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Avoiding an Unwanted Christmas Present

GH-Training Solutions

Avoiding an Unwanted Christmas Present

GH Training Solutions Add comments

 Avoiding turkey trots at christmas

Everyone likes to make a little extra effort at Christmas. Last weekend, several shops were taking part in a local Christmas Fayre. I noticed a mobile repair shop laying out a little table with a soup kettle on, plugged into an extension cable which trailed across the entrance of the shop (which was open to the public). The shop owner then came out with a plastic tub of cooked rice and proceeded to fill the soup kettle.

A number of immediate concerns popped into my mind, although my family thought I was being a Grinch. I realised how at Christmas, it seems to be ok to bend (or disregard) the rules, because “it’s only the once” and you’re “being festive”.

However, there is a real risk that you could give your customers or guests a very unwanted Christmas present. Nothing feels less festive than food poisoning.

You may be hosting a special event, or simply expecting more people than usual to cater for. Whatever your Christmas period plans, here are some simple steps you can take to ensure your usually high standards are maintained during this busy period, based on the 3 P’s Framework that I use in my free eBook (Embracing an EHO Visit – a practical business toolkit) available to download here.


  • During this busy period, don’t compromise on hygiene; you may need to buy in extra supplies such as hand wash for both the kitchen and customer toilets, cleaning products, etc. You may need to review your cleaning rota to cope with increased usage.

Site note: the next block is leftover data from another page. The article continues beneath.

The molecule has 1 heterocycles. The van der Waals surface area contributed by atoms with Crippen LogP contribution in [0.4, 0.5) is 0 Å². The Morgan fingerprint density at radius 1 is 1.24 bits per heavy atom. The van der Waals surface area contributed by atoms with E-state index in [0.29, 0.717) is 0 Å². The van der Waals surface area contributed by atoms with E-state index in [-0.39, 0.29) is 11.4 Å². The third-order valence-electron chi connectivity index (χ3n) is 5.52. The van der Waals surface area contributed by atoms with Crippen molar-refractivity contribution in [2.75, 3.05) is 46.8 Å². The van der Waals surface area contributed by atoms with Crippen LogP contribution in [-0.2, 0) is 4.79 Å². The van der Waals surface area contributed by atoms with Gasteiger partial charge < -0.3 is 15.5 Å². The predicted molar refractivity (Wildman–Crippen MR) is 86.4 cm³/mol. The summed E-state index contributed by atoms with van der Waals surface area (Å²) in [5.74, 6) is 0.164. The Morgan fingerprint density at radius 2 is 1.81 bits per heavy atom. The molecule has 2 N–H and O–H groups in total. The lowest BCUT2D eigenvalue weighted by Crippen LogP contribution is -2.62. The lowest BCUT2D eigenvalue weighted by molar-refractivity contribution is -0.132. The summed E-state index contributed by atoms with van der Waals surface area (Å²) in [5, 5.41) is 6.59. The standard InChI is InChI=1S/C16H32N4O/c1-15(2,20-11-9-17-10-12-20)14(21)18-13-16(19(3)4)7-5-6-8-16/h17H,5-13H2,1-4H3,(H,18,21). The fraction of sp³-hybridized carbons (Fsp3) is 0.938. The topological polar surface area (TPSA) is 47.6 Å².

• If you don’t have enough equipment to keep food safe, can you bring in a temporary measure, for example, a mobile refrigerator.
  • You may want to rearrange your furniture to accommodate additional seating – make sure that emergency exits are still accessible and of course, it can be a good time to clean behind some rarely moved benches!
  • Consider Health & Safety when setting up displays and decorations and also for any entertainment provided.


  • Don’t accept more bookings than you can safely handle. Consider your preparation, cooking and storage spaces as well as your man power.
  • It is important to be organised, but don’t try and get too far ahead of yourself; preparing food too far in advance gives bacteria the opportunity to thrive.
  • If you have new ingredients in the kitchen, ensure they are labelled clearly especially allergens.
  • Keep hot food hot and cold food cold with minimal time spent at ambient temperature.
  • Make sure you have time to cook poultry thoroughly, including chicken liver pate.


People & Policies

  • If you’re doing a special menu, have you reviewed your food safety management system or HACCP procedures, and have you made any relevant changes?
  • Have staff been trained in new food processes, especially any additional seasonal staff you’ve taken on?
  • Have you updated your allergy advice and checked with customers for any dietary requirements?
  • What are your contingency plans, just in case you have boiler failure, staff call in sick etc?

A good food safety culture plays a key role in your brand image and reflects a commitment from the management team. Although it can take extra effort to set up and build this culture, it makes life a lot easier in the long run.

Assess how well your business is performing by using the checklist in my free eBook, Embracing an EHO Visit – A practical toolkit for businesses, available to download here.

If you think you or your team could benefit from extra Food Safety advice or training please get in touch.

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